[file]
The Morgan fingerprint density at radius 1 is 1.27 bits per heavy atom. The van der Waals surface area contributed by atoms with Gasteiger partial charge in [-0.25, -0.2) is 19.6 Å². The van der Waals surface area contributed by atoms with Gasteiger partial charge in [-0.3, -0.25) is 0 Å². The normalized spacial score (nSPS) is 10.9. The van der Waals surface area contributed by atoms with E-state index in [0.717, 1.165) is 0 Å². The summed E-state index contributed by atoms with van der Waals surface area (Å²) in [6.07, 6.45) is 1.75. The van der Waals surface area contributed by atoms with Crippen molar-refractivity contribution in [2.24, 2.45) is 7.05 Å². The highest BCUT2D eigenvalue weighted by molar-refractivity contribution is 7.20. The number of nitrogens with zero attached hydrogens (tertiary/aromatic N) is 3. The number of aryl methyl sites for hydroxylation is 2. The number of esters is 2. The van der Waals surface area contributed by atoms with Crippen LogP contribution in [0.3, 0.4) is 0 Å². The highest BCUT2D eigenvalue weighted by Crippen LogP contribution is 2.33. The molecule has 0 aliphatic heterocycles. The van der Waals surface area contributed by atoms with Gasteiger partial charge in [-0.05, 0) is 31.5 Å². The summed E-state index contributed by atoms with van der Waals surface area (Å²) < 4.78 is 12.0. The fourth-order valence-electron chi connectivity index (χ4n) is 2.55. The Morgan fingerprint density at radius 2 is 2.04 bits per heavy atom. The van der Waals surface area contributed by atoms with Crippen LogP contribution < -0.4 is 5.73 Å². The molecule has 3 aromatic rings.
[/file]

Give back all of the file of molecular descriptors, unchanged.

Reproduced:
The Morgan fingerprint density at radius 1 is 1.27 bits per heavy atom. The van der Waals surface area contributed by atoms with Gasteiger partial charge in [-0.25, -0.2) is 19.6 Å². The van der Waals surface area contributed by atoms with Gasteiger partial charge in [-0.3, -0.25) is 0 Å². The normalized spacial score (nSPS) is 10.9. The van der Waals surface area contributed by atoms with E-state index in [0.717, 1.165) is 0 Å². The summed E-state index contributed by atoms with van der Waals surface area (Å²) in [6.07, 6.45) is 1.75. The van der Waals surface area contributed by atoms with Crippen molar-refractivity contribution in [2.24, 2.45) is 7.05 Å². The highest BCUT2D eigenvalue weighted by molar-refractivity contribution is 7.20. The number of nitrogens with zero attached hydrogens (tertiary/aromatic N) is 3. The number of aryl methyl sites for hydroxylation is 2. The number of esters is 2. The van der Waals surface area contributed by atoms with Crippen LogP contribution in [0.3, 0.4) is 0 Å². The highest BCUT2D eigenvalue weighted by Crippen LogP contribution is 2.33. The molecule has 0 aliphatic heterocycles. The van der Waals surface area contributed by atoms with Gasteiger partial charge in [-0.05, 0) is 31.5 Å². The summed E-state index contributed by atoms with van der Waals surface area (Å²) < 4.78 is 12.0. The fourth-order valence-electron chi connectivity index (χ4n) is 2.55. The Morgan fingerprint density at radius 2 is 2.04 bits per heavy atom. The van der Waals surface area contributed by atoms with Crippen LogP contribution < -0.4 is 5.73 Å². The molecule has 3 aromatic rings.